6. Tel Aviv – initial application 3 months; renewals 2 – 3 weeks
    7. Tokyo – seven to ten days for pre-registered companies; eight weeks for new companies
    8. Seoul – ten days
    9. Juarez – six to eight weeks
    10. Singapore – three to four weeks
    11. Madrid – eight weeks
    12. Bern – one month
    13. London – 24 weeks!
  9. What is the denial rate?
    1. Sydney – 5%
  10. Is there a post-specific application form or is the standard E DOS form used?
    1. a. Standard – Brussels, Copenhagen, Amman
    2. b. Special
  11. Does a business need to be “pre-qualified” or “pre-registered”?
    1. Yes – Brussels
    2. Yes – Frankfort (small companies)
    3. Yes – Tel Aviv – records must be updated if more than two years between filings
    4. Yes – Tokyo – If pre-registered, applicant may submit photocopy of passport; profile must be updated annually
    5. e. Sweden – pre-qualification required, applicant can be submitted with qualification request
  12. Will post accept third country nationals?
    1. Toronto – landed immigrants and citizens only
    2. Mexico – Ciudad Juarez will only process Mexican cases
    3. Singapore – TCNs allowed for renewal applications
    4. Sweden accepts if person resides in Sweden
  13. How long does it take to get the visa issued after E Treaty officer okays?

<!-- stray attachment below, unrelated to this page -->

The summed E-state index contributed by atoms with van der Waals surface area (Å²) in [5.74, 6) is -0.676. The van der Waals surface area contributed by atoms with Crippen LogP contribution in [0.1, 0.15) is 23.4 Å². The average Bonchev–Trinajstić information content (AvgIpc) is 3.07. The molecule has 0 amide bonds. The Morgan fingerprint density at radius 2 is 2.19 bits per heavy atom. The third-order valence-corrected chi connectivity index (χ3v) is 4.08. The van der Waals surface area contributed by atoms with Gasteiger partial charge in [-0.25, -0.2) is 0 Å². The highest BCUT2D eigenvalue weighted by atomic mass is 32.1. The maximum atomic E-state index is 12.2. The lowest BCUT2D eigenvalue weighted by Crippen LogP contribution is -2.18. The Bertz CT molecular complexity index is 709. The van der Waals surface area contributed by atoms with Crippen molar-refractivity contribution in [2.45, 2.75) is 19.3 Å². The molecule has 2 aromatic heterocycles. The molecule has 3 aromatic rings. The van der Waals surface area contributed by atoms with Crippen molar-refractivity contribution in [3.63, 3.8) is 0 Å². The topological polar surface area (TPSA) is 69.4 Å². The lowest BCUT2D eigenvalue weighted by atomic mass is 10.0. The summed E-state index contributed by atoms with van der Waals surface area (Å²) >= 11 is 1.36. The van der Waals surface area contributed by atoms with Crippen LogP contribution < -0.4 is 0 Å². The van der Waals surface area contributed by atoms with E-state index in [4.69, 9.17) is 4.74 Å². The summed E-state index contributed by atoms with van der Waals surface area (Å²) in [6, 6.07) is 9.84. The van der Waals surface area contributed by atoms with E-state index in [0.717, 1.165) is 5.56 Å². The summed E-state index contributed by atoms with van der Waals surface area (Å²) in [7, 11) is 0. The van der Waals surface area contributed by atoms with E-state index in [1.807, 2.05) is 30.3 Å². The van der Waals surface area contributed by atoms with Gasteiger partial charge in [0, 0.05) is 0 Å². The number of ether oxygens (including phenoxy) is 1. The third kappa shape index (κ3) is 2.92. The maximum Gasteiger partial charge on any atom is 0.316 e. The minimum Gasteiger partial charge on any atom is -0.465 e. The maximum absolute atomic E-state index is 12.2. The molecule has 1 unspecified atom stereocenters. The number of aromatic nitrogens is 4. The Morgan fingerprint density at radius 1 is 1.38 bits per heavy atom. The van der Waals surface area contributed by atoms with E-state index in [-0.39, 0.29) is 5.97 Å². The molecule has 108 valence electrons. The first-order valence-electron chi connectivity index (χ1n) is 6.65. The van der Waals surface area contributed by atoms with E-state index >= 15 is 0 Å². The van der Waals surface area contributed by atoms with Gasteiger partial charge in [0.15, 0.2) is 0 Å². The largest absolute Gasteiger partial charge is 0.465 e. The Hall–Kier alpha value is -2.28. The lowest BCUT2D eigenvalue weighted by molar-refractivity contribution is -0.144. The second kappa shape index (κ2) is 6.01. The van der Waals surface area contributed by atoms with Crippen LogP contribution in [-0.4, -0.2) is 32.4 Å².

14. Do reciprocity rules restrict the length for which the visa will be issued? Cairo – 3 months; Singapore and Sweden – 2 years
  15. Is there a special email address or phone number for E visas? Paris has email; Tokyo is fax only
  16. Is there a tracking system for E cases? (Paris – tracking number and online tracking for missing documentation)
  17. What kind of volume does the consulate get? (Rank: Tokyo, Frankfort, London)
  18. Is there an attorney you can find with experience regularly working with the consulate?
  19. Does the passport need to be mailed in advance or only after the initial clearance by the E officer? (Frankfort could hold your passport for a month in the case of an initial E application).
  20. Is the attorney notified if there will be an interview? (Frankfort will not)
  21. How are applications submitted? (in person, drop box (Manila), by mail (Juarez has special PO box in US), by travel agent (Tel Aviv), service organization (Rome)
  22. Does the visa fee need to be submitted with the E application or not? (Naples and Rome require fee first)
  23. Are there special local documentation requirements? What are the most common source of problems
    1. Rome – six months of invoices for E-1 applications in Rome
    2. Seoul – source of funds documentation
    3. Manila – old passports showing previously issued visas
    4. Sweden – for renewals by mail, boarding pass showing person is in the country
  24. Are all the documents translated into English?
  25. Have you warned client that USCIS approval of the E visa is no guarantee consulate will agree?

About The Author

Gregory Siskind is a partner in Siskind Susser's Memphis, Tennessee, office. After graduating magna cum laude from Vanderbilt University, he received his Juris Doctorate from the University of Chicago. Mr. Siskind is a member of AILA, a board member of the Hebrew Immigrant Aid Society, and a member of the ABA, where he serves on the LPM Publishing Board as Marketing Vice Chairman. He is the author of several books, including the J Visa Guidebook and The Lawyer's Guide to Marketing on the Internet. Mr. Siskind practices all areas of immigration law, specializing in immigration matters of the health care and technology industries. He can be reached by email at